Chris Lancelot: The virtually perfect Department of Health

The DoH has cancelled its seasonal campaign reminding patients that 'antibiotics won't help your cold' because it has finally dawned on them that the public does not fully understand the difference between antibiotics and antivirals - something of a problem in a flu pandemic.

While there are downsides to its decision, I am sure it is the right one. What is more, it heralds the possibility that the DoH might actually be getting in touch with real life. For too long the DoH has lived in a virtual reality NHS where all works smoothly, and everything has its place (and its tick-box). In the virtual reality NHS things are always crystal clear. Patients are never over-demanding; they always ask for the right things at the right times, are content with the answers, and always follow advice.

As a result, appointment slots are always available. Staff are never overloaded, and so have lots of time for extra meetings, surveys and training. Doctors make accurate diagnoses immediately, and seldom need to refer; MRI scans are instantly available; and treatment is given according to protocols which always work. Finally the patient is healed (tick the box).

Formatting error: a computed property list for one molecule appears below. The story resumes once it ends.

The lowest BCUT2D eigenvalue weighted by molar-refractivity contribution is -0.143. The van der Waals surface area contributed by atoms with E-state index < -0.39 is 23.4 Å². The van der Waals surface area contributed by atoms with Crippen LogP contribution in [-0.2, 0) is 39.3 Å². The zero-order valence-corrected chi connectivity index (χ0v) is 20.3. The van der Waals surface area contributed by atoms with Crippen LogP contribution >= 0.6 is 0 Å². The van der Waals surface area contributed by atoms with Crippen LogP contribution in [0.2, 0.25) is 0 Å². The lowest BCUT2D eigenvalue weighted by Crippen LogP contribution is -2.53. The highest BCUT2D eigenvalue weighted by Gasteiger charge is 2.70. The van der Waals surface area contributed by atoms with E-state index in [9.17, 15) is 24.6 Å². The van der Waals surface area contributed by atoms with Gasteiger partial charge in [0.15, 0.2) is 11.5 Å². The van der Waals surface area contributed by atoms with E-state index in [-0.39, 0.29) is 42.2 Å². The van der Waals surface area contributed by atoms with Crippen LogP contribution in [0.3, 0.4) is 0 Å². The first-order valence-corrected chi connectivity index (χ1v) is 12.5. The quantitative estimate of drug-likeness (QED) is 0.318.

Being a manager in this virtual NHS must be a cosy experience, surrounded by confidence and certainty at every step.

The real world is very different.

Diagnosis can be difficult and uncertain, especially at first presentation. Patients can make excessive demands, but even so may not take the medication, nor heed the advice. Diseases do not always respond to first-line drugs. Resources, people and time are at a premium.

In short, real-world medicine is difficult, under-resourced, overstretched and fuzzy at the edges. It does not fit into neat boxes, it is complex, and there are seldom easy answers.

Unfortunately, because their virtual reality seems so efficient, if the real NHS is not functioning, DoH and PCT managers are likely to assume that healthcare workers are messing up their precious plans through incompetence or laziness. In their eyes, there is no other possible explanation.

But now there is hope: abandoning the 'don't demand antibiotics' campaign means some real-world thinking is creeping into DoH decision making. I hope it lasts.

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